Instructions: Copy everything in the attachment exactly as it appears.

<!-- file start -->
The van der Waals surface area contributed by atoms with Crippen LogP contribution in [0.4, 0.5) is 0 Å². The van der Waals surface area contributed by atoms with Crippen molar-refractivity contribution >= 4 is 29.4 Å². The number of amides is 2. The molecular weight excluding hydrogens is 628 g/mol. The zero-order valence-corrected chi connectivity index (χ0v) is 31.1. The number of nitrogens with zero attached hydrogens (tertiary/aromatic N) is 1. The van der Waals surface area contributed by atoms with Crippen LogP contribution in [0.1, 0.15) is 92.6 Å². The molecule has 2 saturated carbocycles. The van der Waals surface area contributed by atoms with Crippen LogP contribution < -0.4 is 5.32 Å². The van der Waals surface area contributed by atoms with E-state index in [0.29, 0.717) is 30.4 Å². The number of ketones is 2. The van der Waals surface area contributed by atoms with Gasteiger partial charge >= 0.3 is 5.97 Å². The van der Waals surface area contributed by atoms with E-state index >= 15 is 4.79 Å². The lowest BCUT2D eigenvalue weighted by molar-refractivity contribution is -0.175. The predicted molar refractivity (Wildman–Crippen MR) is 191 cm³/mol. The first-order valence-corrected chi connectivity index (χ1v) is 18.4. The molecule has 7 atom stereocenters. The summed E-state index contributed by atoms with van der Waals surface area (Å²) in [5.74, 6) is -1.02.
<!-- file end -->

The van der Waals surface area contributed by atoms with Crippen LogP contribution in [0.4, 0.5) is 0 Å². The van der Waals surface area contributed by atoms with Crippen molar-refractivity contribution >= 4 is 29.4 Å². The number of amides is 2. The molecular weight excluding hydrogens is 628 g/mol. The zero-order valence-corrected chi connectivity index (χ0v) is 31.1. The number of nitrogens with zero attached hydrogens (tertiary/aromatic N) is 1. The van der Waals surface area contributed by atoms with Crippen LogP contribution in [0.1, 0.15) is 92.6 Å². The molecule has 2 saturated carbocycles. The van der Waals surface area contributed by atoms with Crippen LogP contribution < -0.4 is 5.32 Å². The van der Waals surface area contributed by atoms with E-state index in [0.29, 0.717) is 30.4 Å². The number of ketones is 2. The van der Waals surface area contributed by atoms with Gasteiger partial charge >= 0.3 is 5.97 Å². The van der Waals surface area contributed by atoms with E-state index >= 15 is 4.79 Å². The lowest BCUT2D eigenvalue weighted by molar-refractivity contribution is -0.175. The predicted molar refractivity (Wildman–Crippen MR) is 191 cm³/mol. The first-order valence-corrected chi connectivity index (χ1v) is 18.4. The molecule has 7 atom stereocenters. The summed E-state index contributed by atoms with van der Waals surface area (Å²) in [5.74, 6) is -1.02.